Dimensional Analysis (The Factor Label Method)  
Most calculations in science
involve measured quantities. In such calculations, the units in which
quantities are measured must be treated mathematically just as the numerical
parts of the quantities are. For example, in multiplying 1.2 cm by 2.0
cm, there are two separate calculations to be carried out. First, it is necessary to multiply the two numbers: 1.2 X 2.0 = 2.4 Second, it is necessary to multiply the two units: cm X cm = cm^{2}. The complete answer then, is 1.2 cm X 2.0 cm = 2.4 cm^{2}. This concept can be applied in the solution of many problems. The application depends on the use of a "conversion factor". A conversion factor is a fraction in which the numberator adn the denominator both represent the same measurement. For example, the fraction 100 cm
is a unit factor since both the numerator and denominator represent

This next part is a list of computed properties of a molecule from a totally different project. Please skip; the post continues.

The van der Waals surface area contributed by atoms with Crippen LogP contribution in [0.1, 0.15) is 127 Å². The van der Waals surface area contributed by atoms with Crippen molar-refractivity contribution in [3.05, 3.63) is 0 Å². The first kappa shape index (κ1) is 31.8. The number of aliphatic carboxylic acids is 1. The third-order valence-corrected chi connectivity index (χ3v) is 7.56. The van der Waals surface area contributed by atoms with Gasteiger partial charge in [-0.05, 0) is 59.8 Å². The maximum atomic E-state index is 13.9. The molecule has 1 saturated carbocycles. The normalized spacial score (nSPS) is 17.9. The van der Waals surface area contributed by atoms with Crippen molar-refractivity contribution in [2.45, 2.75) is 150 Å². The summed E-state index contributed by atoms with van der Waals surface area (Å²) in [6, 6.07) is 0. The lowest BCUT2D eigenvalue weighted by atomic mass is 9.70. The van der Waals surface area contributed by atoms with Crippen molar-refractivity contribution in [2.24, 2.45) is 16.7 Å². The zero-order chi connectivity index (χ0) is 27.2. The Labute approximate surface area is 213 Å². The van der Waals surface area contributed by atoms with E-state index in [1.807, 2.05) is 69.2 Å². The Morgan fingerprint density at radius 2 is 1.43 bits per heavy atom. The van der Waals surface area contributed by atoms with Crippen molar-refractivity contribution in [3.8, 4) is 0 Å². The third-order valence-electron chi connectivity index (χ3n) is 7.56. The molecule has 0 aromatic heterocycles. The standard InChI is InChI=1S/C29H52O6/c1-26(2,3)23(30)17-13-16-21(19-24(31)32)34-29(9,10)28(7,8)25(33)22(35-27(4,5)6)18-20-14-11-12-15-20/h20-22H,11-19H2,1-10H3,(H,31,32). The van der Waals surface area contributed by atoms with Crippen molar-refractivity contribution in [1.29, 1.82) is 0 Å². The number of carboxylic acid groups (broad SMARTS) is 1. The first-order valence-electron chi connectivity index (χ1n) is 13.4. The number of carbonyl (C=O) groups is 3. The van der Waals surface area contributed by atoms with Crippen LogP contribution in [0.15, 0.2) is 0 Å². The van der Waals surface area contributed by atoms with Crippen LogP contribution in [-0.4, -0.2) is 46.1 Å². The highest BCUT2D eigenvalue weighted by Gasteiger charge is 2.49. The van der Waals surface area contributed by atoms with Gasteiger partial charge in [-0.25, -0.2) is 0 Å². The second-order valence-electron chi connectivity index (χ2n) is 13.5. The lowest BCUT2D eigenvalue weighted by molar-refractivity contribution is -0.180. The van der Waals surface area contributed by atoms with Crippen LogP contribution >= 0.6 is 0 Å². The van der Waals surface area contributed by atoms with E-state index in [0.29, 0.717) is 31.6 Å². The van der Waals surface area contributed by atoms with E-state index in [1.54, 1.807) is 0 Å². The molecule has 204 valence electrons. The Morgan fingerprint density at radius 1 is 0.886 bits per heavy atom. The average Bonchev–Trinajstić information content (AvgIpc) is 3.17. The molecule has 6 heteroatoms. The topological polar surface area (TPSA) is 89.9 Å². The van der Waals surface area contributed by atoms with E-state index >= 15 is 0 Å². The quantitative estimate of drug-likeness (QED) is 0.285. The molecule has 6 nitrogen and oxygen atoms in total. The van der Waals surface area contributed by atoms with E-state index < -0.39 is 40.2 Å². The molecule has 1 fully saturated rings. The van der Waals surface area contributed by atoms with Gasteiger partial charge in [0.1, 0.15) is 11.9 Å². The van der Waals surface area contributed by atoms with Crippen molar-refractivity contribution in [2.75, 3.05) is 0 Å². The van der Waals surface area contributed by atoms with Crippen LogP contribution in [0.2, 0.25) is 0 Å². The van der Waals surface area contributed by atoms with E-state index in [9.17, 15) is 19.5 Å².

the same length (one meter). The solved examples illustrate the use
of unit factors in solving problems by dimensional analysis.1 m Table of Conversion Factors 

Example_1: 
Convert 45.3 cm to its equivalent measurement
in mm. 
Solution: 
Select a conversion factor which will convert
the unit "cm" to the unit "mm". The appropriate conversion factor is: 10
mm / 1 cm. Arrange the problem so that the given measurement, when multiplied
by the correct unit factor, will yield an answer with the proper label: 45.3 1 
Example_2: 
Change a speed of 72.4 miles per hour to its equvalent
in meters per second. 
In this example, several conversion factors are
needed. One to change the miles into meters and the other to change hours
into seconds? 72.4 1 

Example_3: 
The density of mercury is 13.6 g/mL. What
is the mass in kilograms of a 2 L commercial flask of mercury? 
Set up the problem so that the calculation will
yield a result with a mass in grams. 13.6 1 

Dimensional Analysis Practice
Problems Level 1 

Dimensional Analysis Practice Problems Level 2  
Dimensional Analysis Practice Problems Level 3